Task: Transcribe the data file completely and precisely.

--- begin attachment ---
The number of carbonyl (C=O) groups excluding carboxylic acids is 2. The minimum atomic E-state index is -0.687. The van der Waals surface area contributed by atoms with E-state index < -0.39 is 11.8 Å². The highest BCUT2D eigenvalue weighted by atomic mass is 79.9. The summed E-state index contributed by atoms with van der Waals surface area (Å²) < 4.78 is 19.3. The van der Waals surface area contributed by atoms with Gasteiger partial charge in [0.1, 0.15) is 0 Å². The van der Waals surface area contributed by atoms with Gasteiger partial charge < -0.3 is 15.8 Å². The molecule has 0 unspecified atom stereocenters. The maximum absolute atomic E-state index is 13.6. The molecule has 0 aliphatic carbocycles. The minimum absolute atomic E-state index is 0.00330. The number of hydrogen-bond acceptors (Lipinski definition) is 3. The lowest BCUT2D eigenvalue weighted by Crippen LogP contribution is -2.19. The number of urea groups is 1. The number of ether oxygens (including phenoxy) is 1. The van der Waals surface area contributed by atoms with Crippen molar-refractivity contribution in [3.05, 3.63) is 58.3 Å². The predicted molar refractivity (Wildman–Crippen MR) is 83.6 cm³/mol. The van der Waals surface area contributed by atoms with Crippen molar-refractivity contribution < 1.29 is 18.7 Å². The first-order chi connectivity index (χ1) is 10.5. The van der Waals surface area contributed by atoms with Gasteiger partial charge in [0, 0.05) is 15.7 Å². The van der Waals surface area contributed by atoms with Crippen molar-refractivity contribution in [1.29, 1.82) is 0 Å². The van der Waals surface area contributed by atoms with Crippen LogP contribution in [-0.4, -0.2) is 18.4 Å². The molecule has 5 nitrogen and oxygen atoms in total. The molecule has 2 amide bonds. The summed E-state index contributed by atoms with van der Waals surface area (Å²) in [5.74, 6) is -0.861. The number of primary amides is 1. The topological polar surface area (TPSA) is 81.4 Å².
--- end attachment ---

The number of carbonyl (C=O) groups excluding carboxylic acids is 2. The minimum atomic E-state index is -0.687. The van der Waals surface area contributed by atoms with E-state index < -0.39 is 11.8 Å². The highest BCUT2D eigenvalue weighted by atomic mass is 79.9. The summed E-state index contributed by atoms with van der Waals surface area (Å²) < 4.78 is 19.3. The van der Waals surface area contributed by atoms with Gasteiger partial charge in [0.1, 0.15) is 0 Å². The van der Waals surface area contributed by atoms with Gasteiger partial charge < -0.3 is 15.8 Å². The molecule has 0 unspecified atom stereocenters. The maximum absolute atomic E-state index is 13.6. The molecule has 0 aliphatic carbocycles. The minimum absolute atomic E-state index is 0.00330. The number of hydrogen-bond acceptors (Lipinski definition) is 3. The lowest BCUT2D eigenvalue weighted by Crippen LogP contribution is -2.19. The number of urea groups is 1. The number of ether oxygens (including phenoxy) is 1. The van der Waals surface area contributed by atoms with Crippen molar-refractivity contribution in [3.05, 3.63) is 58.3 Å². The predicted molar refractivity (Wildman–Crippen MR) is 83.6 cm³/mol. The van der Waals surface area contributed by atoms with Crippen molar-refractivity contribution < 1.29 is 18.7 Å². The first-order chi connectivity index (χ1) is 10.5. The van der Waals surface area contributed by atoms with Gasteiger partial charge in [0, 0.05) is 15.7 Å². The van der Waals surface area contributed by atoms with Crippen molar-refractivity contribution in [1.29, 1.82) is 0 Å². The van der Waals surface area contributed by atoms with Crippen LogP contribution in [-0.4, -0.2) is 18.4 Å². The molecule has 5 nitrogen and oxygen atoms in total. The molecule has 2 amide bonds. The summed E-state index contributed by atoms with van der Waals surface area (Å²) in [5.74, 6) is -0.861. The number of primary amides is 1. The topological polar surface area (TPSA) is 81.4 Å².